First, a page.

Breaking News – Full Federal Court Confirms Patentability of Isolated Genes

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5 September 2014
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Breaking News – Full Federal Court Confirms
Patentability of Isolated Genes
By Jane Owen, Tim Francis, Alex Dunlop and Sharon Joseph
Yvonne D'Arcy v Myriad Genetics Inc & Anor (5 September 2014)
A five-judge bench of the Full Court of the Federal Court of Australia (Full Court) has
today unanimously decided that Myriad Genetics Inc's (Myriad) patent covering the
isolated BRCA1 gene (Patent) is patentable subject matter in Australia.
The Full Court elected not to follow the reasoning of the U.S. Supreme Court, when it
found in 2013 that certain claims of a closely related U.S. Patent of Myriad were invalid,
as the claim to isolated nucleic acid was a claim to a "product of nature" and not
patentable subject matter.
The key issue for determination by the Full Court under Australian law was whether the
invention in the Patent - which claimed isolated nucleic acids, including isolated DNA and
RNA - constitutes a 'manner of manufacture' for the purposes of section 18(1)(a) of the
Patents Act 1990 (Cth) (Act). The nucleic acids claimed in the Patent (Invention) are
naturally occurring materials that have been 'isolated', which essentially means that they
have been extracted from cells obtained from the human body and purged of other
biological materials with which they were associated.
At first instance, Justice Nicholas found that the Invention constituted a 'manner of
manufacture' and, therefore, the Patent was valid. The Federal Court of Australia (Court),
therefore, dismissed the application to revoke the Patent. The Full Court agreed with the
trial judge's finding that the Patent was valid and dismissed the appeal.
The Full Court confirmed that the test for whether an invention was a manner of
manufacture turned on whether it resulted in an artificial state of affairs providing a new
and useful effect that is of economic significance, which is the test set out in the National
Research Development Corporation Case1 (NRDC Case).
Background
The claims of the Patent relate to isolated nucleic acid coding for mutant or polymorphic
BRCA1 gene. These mutations in the BRCA1 gene can serve as indicators of a woman's
risk of developing breast cancer, among other things.
In the first instance decision, the Court said that there were three considerations that
supported its finding that the Invention was a 'manner of manufacture':
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
The Australian High Court has indicated in the NRDC Case that the concept of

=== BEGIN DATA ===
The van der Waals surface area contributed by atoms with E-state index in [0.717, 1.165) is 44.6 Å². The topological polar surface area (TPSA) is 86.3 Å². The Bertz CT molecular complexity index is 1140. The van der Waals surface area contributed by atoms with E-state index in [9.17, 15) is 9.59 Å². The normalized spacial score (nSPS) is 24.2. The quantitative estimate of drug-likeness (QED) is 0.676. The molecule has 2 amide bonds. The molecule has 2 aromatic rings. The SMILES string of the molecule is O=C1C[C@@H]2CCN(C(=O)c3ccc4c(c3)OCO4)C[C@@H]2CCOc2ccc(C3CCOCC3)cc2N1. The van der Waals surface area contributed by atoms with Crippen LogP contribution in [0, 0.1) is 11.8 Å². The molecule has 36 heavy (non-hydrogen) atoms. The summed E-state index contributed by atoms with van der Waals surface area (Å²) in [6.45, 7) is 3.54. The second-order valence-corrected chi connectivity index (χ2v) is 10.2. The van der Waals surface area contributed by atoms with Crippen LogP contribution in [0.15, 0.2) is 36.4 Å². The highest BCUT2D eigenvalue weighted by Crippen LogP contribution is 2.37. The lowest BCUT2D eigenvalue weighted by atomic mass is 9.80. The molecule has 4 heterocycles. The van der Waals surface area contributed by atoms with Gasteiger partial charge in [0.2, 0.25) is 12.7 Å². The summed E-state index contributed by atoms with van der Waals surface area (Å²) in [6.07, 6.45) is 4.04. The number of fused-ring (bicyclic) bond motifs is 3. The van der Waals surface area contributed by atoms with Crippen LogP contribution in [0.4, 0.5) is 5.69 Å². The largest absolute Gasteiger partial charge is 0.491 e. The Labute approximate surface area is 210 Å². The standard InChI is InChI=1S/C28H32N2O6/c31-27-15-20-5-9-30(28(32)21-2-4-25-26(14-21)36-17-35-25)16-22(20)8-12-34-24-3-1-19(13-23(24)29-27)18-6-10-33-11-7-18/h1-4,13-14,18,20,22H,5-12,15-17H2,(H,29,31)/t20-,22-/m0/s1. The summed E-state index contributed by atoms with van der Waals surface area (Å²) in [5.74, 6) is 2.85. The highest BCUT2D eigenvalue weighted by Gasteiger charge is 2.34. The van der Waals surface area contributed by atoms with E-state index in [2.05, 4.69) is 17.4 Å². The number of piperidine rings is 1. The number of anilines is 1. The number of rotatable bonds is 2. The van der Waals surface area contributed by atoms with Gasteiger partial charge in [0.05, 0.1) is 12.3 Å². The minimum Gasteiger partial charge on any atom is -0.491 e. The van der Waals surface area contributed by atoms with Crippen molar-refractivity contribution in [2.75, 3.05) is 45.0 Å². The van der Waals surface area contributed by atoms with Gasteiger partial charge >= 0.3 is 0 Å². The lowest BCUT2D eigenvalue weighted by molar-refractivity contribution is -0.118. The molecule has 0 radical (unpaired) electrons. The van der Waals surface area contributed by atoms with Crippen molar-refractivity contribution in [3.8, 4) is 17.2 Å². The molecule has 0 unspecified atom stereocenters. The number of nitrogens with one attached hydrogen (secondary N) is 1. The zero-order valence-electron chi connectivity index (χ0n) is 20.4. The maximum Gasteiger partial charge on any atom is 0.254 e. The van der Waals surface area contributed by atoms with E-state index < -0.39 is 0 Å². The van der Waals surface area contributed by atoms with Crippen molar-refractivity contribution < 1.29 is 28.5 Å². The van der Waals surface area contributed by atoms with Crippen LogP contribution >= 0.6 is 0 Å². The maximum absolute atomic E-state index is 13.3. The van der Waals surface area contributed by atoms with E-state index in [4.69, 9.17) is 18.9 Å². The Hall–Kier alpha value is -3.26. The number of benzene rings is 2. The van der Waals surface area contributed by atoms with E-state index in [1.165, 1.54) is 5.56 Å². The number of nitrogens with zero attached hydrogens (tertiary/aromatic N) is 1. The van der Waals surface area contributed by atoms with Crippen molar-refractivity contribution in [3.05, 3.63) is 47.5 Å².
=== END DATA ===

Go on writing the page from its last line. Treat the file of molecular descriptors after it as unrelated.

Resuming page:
what constitutes a 'manner of manufacture' has a 'broad sweep', to encompass
developments in technology that are, by their nature, often unpredictable.

Because the DNA and RNA in the Invention does not naturally exist outside of
human cells – but requires human intervention in order to exist – it is an artificially
created state of affairs.
National Research Development Corporation v Commissioner of Patents ("NRDC case") [1959] HCA 67; (1959)
102 CLR 252 (16 December 1959)
Breaking News – Full Federal Court Confirms Patentability of Isolated
Genes

It would be a very odd result if a person whose skill and effort culminated in the
isolation of a DNA sequence could not be independently rewarded by grant of a
patent because the isolated sequence was held to be inherently non-patentable.
At first instance the Court did affirm that naturally occurring DNA and RNA as they exist
inside the cells of a human body are not patentable. However, it also pointed out that the
Court was not required to ask whether a composition of matter is a "product of nature" for
the purpose of deciding whether or not it constitutes patentable subject matter.
The Full Court has reiterated that view in delivering its reasons in Court, finding that:
"…the isolated nucleic acid, including cDNA, has resulted in an artificially created
state of affairs for economic benefit. The claimed product is properly the subject
of letters patent."
Next Steps – Further Appeal Possible
Either party may seek special leave to appeal the Full Court's decision to the High Court
of Australia.
Impact on Gene Patenting
Unless this decision is successfully appealed, it will stand to affirm that isolated genetic
material of the type in the Patent can be a manner of manufacture capable of patent
protection. More broadly, this decision appears to support the proposition that, where
human intervention is required to isolate an otherwise naturally occurring substance or
organism from its usual surroundings and chemical associations, the isolated material
could constitute patentable subject matter.
We have also previously written about the first instance decision and its potential impact
of this dispute on gene patenting here.
Authors:
Jane Owen
[email protected]
+61.2.9513.2327
Tim Francis
[email protected]
+61.2.9513.2334
Alex Dunlop
[email protected]
+61.3.9205.2062
Sharon Joseph PhD
[email protected]
+61.3.9205.2151
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Breaking News – Full Federal Court Confirms Patentability of Isolated
Genes
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